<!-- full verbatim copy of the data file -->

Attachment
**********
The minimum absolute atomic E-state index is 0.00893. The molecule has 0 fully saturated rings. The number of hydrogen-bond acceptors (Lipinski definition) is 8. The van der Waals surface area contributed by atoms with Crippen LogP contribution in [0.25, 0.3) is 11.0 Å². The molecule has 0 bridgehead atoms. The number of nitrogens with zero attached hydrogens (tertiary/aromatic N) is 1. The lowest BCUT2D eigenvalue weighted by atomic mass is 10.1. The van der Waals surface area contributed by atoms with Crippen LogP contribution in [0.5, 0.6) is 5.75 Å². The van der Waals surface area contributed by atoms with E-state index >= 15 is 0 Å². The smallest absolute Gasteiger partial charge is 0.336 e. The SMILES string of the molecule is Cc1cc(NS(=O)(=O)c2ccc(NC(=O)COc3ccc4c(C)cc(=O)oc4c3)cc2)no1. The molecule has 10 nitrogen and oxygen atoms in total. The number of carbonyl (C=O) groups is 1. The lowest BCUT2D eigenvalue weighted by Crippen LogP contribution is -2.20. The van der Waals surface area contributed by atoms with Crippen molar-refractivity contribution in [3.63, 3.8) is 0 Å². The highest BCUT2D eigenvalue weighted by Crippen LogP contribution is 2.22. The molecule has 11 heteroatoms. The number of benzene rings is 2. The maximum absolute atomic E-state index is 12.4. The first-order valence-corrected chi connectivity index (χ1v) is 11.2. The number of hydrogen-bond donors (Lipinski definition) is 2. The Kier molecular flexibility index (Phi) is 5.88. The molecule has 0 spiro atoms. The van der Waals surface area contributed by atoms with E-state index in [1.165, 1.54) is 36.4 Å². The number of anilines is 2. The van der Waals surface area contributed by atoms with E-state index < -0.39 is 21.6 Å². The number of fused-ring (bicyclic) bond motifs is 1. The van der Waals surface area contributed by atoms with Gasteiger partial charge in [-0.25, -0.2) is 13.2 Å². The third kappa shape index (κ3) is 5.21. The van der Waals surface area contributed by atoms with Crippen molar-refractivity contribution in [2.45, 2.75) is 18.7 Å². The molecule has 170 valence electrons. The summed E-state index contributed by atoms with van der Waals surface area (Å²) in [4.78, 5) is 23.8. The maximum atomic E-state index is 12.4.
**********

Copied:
The minimum absolute atomic E-state index is 0.00893. The molecule has 0 fully saturated rings. The number of hydrogen-bond acceptors (Lipinski definition) is 8. The van der Waals surface area contributed by atoms with Crippen LogP contribution in [0.25, 0.3) is 11.0 Å². The molecule has 0 bridgehead atoms. The number of nitrogens with zero attached hydrogens (tertiary/aromatic N) is 1. The lowest BCUT2D eigenvalue weighted by atomic mass is 10.1. The van der Waals surface area contributed by atoms with Crippen LogP contribution in [0.5, 0.6) is 5.75 Å². The van der Waals surface area contributed by atoms with E-state index >= 15 is 0 Å². The smallest absolute Gasteiger partial charge is 0.336 e. The SMILES string of the molecule is Cc1cc(NS(=O)(=O)c2ccc(NC(=O)COc3ccc4c(C)cc(=O)oc4c3)cc2)no1. The molecule has 10 nitrogen and oxygen atoms in total. The number of carbonyl (C=O) groups is 1. The lowest BCUT2D eigenvalue weighted by Crippen LogP contribution is -2.20. The van der Waals surface area contributed by atoms with Crippen molar-refractivity contribution in [3.63, 3.8) is 0 Å². The highest BCUT2D eigenvalue weighted by Crippen LogP contribution is 2.22. The molecule has 11 heteroatoms. The number of benzene rings is 2. The maximum absolute atomic E-state index is 12.4. The first-order valence-corrected chi connectivity index (χ1v) is 11.2. The number of hydrogen-bond donors (Lipinski definition) is 2. The Kier molecular flexibility index (Phi) is 5.88. The molecule has 0 spiro atoms. The van der Waals surface area contributed by atoms with E-state index in [1.165, 1.54) is 36.4 Å². The number of anilines is 2. The van der Waals surface area contributed by atoms with E-state index < -0.39 is 21.6 Å². The number of fused-ring (bicyclic) bond motifs is 1. The van der Waals surface area contributed by atoms with Gasteiger partial charge in [-0.25, -0.2) is 13.2 Å². The third kappa shape index (κ3) is 5.21. The van der Waals surface area contributed by atoms with Crippen molar-refractivity contribution in [2.45, 2.75) is 18.7 Å². The molecule has 170 valence electrons. The summed E-state index contributed by atoms with van der Waals surface area (Å²) in [4.78, 5) is 23.8. The maximum atomic E-state index is 12.4.